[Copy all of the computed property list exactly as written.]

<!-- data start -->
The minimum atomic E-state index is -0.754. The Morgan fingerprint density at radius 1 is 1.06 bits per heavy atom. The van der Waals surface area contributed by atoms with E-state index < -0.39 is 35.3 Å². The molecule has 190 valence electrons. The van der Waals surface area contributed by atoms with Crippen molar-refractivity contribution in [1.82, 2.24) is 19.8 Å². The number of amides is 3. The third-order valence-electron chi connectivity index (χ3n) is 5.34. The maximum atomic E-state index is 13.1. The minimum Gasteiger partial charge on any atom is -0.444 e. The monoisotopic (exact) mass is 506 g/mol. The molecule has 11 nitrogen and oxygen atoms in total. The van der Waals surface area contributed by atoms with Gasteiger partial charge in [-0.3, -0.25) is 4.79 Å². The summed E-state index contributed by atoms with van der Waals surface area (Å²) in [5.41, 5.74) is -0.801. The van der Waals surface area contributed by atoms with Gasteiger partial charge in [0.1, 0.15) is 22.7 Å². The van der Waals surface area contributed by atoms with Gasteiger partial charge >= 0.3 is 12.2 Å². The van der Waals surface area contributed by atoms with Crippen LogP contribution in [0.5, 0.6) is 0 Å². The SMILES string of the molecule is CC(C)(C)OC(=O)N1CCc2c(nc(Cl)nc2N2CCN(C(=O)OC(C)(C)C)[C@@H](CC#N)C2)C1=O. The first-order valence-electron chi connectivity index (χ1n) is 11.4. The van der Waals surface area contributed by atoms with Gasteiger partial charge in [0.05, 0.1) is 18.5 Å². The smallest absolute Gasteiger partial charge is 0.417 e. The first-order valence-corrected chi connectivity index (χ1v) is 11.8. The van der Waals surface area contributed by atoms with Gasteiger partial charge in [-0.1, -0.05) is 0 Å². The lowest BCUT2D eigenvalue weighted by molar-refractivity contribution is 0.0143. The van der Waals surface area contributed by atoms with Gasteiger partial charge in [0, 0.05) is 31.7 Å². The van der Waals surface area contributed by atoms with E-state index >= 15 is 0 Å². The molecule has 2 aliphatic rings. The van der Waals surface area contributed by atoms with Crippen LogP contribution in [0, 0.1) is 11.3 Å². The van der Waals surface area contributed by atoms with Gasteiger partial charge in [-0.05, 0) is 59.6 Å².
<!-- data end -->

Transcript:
The minimum atomic E-state index is -0.754. The Morgan fingerprint density at radius 1 is 1.06 bits per heavy atom. The van der Waals surface area contributed by atoms with E-state index < -0.39 is 35.3 Å². The molecule has 190 valence electrons. The van der Waals surface area contributed by atoms with Crippen molar-refractivity contribution in [1.82, 2.24) is 19.8 Å². The number of amides is 3. The third-order valence-electron chi connectivity index (χ3n) is 5.34. The maximum atomic E-state index is 13.1. The minimum Gasteiger partial charge on any atom is -0.444 e. The monoisotopic (exact) mass is 506 g/mol. The molecule has 11 nitrogen and oxygen atoms in total. The van der Waals surface area contributed by atoms with Gasteiger partial charge in [-0.3, -0.25) is 4.79 Å². The summed E-state index contributed by atoms with van der Waals surface area (Å²) in [5.41, 5.74) is -0.801. The van der Waals surface area contributed by atoms with Gasteiger partial charge in [0.1, 0.15) is 22.7 Å². The van der Waals surface area contributed by atoms with Gasteiger partial charge >= 0.3 is 12.2 Å². The van der Waals surface area contributed by atoms with Crippen LogP contribution in [0.5, 0.6) is 0 Å². The SMILES string of the molecule is CC(C)(C)OC(=O)N1CCc2c(nc(Cl)nc2N2CCN(C(=O)OC(C)(C)C)[C@@H](CC#N)C2)C1=O. The first-order valence-electron chi connectivity index (χ1n) is 11.4. The van der Waals surface area contributed by atoms with Gasteiger partial charge in [0.05, 0.1) is 18.5 Å². The smallest absolute Gasteiger partial charge is 0.417 e. The first-order valence-corrected chi connectivity index (χ1v) is 11.8. The van der Waals surface area contributed by atoms with Gasteiger partial charge in [-0.1, -0.05) is 0 Å². The lowest BCUT2D eigenvalue weighted by molar-refractivity contribution is 0.0143. The van der Waals surface area contributed by atoms with Gasteiger partial charge in [0, 0.05) is 31.7 Å². The van der Waals surface area contributed by atoms with E-state index >= 15 is 0 Å². The molecule has 2 aliphatic rings. The van der Waals surface area contributed by atoms with Crippen LogP contribution in [0, 0.1) is 11.3 Å². The van der Waals surface area contributed by atoms with Gasteiger partial charge in [-0.05, 0) is 59.6 Å².